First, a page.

The Polka craze didn’t just affect a small dance move; polka was everywhere from Polka Hats, shoes to pudding, curtains and more. Godey’s Lady Book first christened the polka pattern as the “polka dot”.

Polka dots are uniform pattern, only a machine could ever hope to create perfectly which caused the pattern and fabric to be increasingly popular during the industry boom and mechanical development following the 2nd World War. Bakelite and polyester were also manmade pieces that became popular over this period and reflected people’s desire for modernity.

Like the dance, the fun and quirky pattern lightens people’s moods and adds energy to a drab winter, spring, or summer wardrobe whilst remaining prim with a reminiscence of our youth.

Princess Diana was one royal at the time who wore the print in the 80s creating that demure image we remember today. Margaret Thatcher became the daring, infamous and critically influential leader of the Labour party wearing her famous blue textured polka dress. Signifying prim and proper, whilst remaining feminine the polka dot has long been the staple of British fashion.

A side from stripes, dots are the most simplistic pattern, appearing everywhere across nature and the universe, they are more than just a pattern, Marc Jacobs’ 2013 S/S Collection at New York Fashion Week reflected exactly this. Harking back to the Bridget Riley, op-art inspired fashion of the 60s, Marc Jacobs’ is quoted in The Daily Telegraph, “I wanted to do something very brutal, very sexy and very straight forward. No Romance, no emotion, just real power and force. We wanted the girls to have sex appeal without being vulgar or out there. It was about coolness as opposed to an ass-up sex appeal.” The model’s hair and styling even resembled that of 60s style icon Twiggy with a short crop and thick black eyelashes, demure and daring, yet strikingly similar with a sense of reminiscence, yet not a Sputnik in sight.

(Photo: From The Sartorialist)

  •          1590-1720: During the renaissance, patching was the first sign of dots being used in fashion to cover scars and imitate moles.
  • ·         1840s-1860s: The Dance known as “Polka” swept through Europe and America with speed and passion.
  • ·         1928: Walt Disney’s Mickey Mouse Movie “Steamboat Willie” which featured his girlfriend Minnie Mouse who wore a polka dot skirt
  • ·      1940: Frank Sinatra released his first hit “Polka Dots and Moonbeams”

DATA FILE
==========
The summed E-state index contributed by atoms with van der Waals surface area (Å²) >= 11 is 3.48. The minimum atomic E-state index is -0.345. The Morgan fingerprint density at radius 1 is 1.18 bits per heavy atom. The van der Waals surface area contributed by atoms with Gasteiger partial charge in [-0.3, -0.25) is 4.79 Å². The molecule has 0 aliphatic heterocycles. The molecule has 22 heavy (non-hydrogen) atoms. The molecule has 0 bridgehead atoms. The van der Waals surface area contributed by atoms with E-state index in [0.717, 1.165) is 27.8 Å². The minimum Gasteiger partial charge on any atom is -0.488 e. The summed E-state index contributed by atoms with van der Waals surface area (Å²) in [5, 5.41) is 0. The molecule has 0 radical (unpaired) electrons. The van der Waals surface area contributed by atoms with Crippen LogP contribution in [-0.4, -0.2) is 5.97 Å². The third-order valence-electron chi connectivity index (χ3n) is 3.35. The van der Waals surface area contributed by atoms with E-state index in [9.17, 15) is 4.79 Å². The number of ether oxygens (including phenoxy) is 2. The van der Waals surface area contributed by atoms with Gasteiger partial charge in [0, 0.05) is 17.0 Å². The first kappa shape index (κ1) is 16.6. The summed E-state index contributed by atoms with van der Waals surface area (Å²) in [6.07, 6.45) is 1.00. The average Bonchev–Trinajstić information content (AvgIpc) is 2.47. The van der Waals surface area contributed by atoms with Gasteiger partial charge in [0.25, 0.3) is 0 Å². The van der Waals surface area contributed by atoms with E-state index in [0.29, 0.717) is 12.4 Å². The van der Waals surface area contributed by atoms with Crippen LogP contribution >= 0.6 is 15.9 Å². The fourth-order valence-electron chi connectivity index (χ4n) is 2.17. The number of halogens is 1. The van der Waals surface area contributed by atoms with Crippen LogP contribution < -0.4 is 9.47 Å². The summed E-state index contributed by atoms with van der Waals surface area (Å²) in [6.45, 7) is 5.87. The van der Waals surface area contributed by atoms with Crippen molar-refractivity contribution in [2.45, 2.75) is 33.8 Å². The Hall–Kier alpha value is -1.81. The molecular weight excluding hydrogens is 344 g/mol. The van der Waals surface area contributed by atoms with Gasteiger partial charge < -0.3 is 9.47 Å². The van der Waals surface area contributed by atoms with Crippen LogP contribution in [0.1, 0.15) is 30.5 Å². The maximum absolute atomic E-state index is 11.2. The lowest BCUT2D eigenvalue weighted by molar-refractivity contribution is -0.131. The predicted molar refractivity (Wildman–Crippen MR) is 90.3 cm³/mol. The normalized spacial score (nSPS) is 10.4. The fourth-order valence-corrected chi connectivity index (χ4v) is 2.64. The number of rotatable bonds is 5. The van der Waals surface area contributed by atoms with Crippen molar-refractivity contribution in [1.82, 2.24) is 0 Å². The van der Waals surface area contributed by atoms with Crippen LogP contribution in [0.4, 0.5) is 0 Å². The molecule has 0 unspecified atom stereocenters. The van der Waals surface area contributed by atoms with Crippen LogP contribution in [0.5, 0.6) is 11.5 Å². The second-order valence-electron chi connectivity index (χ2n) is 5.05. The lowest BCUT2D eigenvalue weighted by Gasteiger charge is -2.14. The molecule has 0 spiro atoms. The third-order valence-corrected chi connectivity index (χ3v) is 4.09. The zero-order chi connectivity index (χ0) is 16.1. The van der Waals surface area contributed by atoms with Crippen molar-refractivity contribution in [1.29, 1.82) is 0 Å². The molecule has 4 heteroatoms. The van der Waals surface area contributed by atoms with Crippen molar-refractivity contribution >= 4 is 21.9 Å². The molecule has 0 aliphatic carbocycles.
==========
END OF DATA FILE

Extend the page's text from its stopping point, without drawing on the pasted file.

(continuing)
• ·         1957: Lanvin Castillo’s polka dot dresses.

  • ·         1957-1960: Lucille Ball from the hit American television sitcom “I Love Lucy” wore a signature polka dot dress, a sign of the times which kicked off a wave of fashion.
  • ·         1960: Brian Hyland released the famous and irritatingly catchy song “Itsy Bitsy Teeny Weeny Yellow Polka Dot Bikini”.
  • ·         1960s: Considered one of the greatest artists to come out of Japan, Yayoi Kusama explores feminism, pop art and minimalism through her creations. Creating scenes entirely covered in the pattern but alternating form large to small dots, as an expression for cosmic pixilation. She has influenced Andy Warhol and many more memorable pop artists of the 20th Century.
  • ·         1962: Marvel creates a new character in the Batman Comics called “Mr. Polka Dot”.
  • ·         1980s: Emanuel Ungaro introduced his polka dot collection to the world.
  • ·         1992-Present: Japanese fashion designer for Comme Des Garcon, Rei Kawakubo continues her love of polka dots throughout many collections including Comme Des Garcons for H&M and many more.
  • ·         2011: Marc Jacobs was said to be so inspired by Kusama’s artwork that he created a collection of polka dot fashion for A/W. “In a documented meeting between Marc Jacobs and Yayoi Kasama, the Japanese visual artist gave the fashion designer a rendition of his own Louis Vuitton bag decorated in her signature polka dot cascade” (Quote: flaunt.com)
  • ·         2011: Mui Mui used white dots on coloured backgrounds, a tried and tested method; the fashion world’s love of clashing patterns is reignited.
  • ·         2011: Paul Smith does classic polka dots in A/W collection.
  • ·         2011: Stella McArtny does polka dots in A/W collection.
  • ·   2012: Louis Vuitton pays tribute to Japanese artist, Yayoi Kusama with a dotty collection of LV bags reflecting the artist’s obsession with the pattern.
  • 2012: Marc Jacobs released S/S 2013 collection at New York Fashion Week